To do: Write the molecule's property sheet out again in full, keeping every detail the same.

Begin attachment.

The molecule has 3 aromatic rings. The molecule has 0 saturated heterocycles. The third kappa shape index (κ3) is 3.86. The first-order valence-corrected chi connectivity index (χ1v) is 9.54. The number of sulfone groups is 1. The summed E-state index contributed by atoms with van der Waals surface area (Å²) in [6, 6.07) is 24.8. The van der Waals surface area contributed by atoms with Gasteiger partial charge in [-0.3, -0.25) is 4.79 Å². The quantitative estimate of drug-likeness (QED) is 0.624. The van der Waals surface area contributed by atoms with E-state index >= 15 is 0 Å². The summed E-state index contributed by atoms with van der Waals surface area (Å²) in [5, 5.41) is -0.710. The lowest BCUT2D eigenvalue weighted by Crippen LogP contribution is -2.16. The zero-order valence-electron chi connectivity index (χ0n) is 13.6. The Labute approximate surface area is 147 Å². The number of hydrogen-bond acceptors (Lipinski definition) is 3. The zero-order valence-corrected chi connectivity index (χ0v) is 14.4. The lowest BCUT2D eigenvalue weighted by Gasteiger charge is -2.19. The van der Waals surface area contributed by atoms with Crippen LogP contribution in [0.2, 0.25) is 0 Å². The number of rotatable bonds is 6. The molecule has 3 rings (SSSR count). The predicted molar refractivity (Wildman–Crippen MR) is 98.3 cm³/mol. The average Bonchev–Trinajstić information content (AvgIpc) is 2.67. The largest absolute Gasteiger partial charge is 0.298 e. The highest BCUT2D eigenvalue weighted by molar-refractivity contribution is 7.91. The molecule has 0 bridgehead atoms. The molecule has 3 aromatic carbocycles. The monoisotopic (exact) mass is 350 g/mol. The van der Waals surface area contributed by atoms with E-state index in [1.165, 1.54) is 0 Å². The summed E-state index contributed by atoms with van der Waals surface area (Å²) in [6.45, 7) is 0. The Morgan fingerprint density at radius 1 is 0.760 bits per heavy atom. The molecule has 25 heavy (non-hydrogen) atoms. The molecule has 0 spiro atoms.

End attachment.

The molecule has 3 aromatic rings. The molecule has 0 saturated heterocycles. The third kappa shape index (κ3) is 3.86. The first-order valence-corrected chi connectivity index (χ1v) is 9.54. The number of sulfone groups is 1. The summed E-state index contributed by atoms with van der Waals surface area (Å²) in [6, 6.07) is 24.8. The van der Waals surface area contributed by atoms with Gasteiger partial charge in [-0.3, -0.25) is 4.79 Å². The quantitative estimate of drug-likeness (QED) is 0.624. The van der Waals surface area contributed by atoms with E-state index >= 15 is 0 Å². The summed E-state index contributed by atoms with van der Waals surface area (Å²) in [5, 5.41) is -0.710. The lowest BCUT2D eigenvalue weighted by Crippen LogP contribution is -2.16. The zero-order valence-electron chi connectivity index (χ0n) is 13.6. The Labute approximate surface area is 147 Å². The number of hydrogen-bond acceptors (Lipinski definition) is 3. The zero-order valence-corrected chi connectivity index (χ0v) is 14.4. The lowest BCUT2D eigenvalue weighted by Gasteiger charge is -2.19. The van der Waals surface area contributed by atoms with Crippen LogP contribution in [0.2, 0.25) is 0 Å². The number of rotatable bonds is 6. The molecule has 3 rings (SSSR count). The predicted molar refractivity (Wildman–Crippen MR) is 98.3 cm³/mol. The average Bonchev–Trinajstić information content (AvgIpc) is 2.67. The largest absolute Gasteiger partial charge is 0.298 e. The highest BCUT2D eigenvalue weighted by molar-refractivity contribution is 7.91. The molecule has 0 bridgehead atoms. The molecule has 3 aromatic carbocycles. The monoisotopic (exact) mass is 350 g/mol. The van der Waals surface area contributed by atoms with E-state index in [1.165, 1.54) is 0 Å². The summed E-state index contributed by atoms with van der Waals surface area (Å²) in [6.45, 7) is 0. The Morgan fingerprint density at radius 1 is 0.760 bits per heavy atom. The molecule has 25 heavy (non-hydrogen) atoms. The molecule has 0 spiro atoms.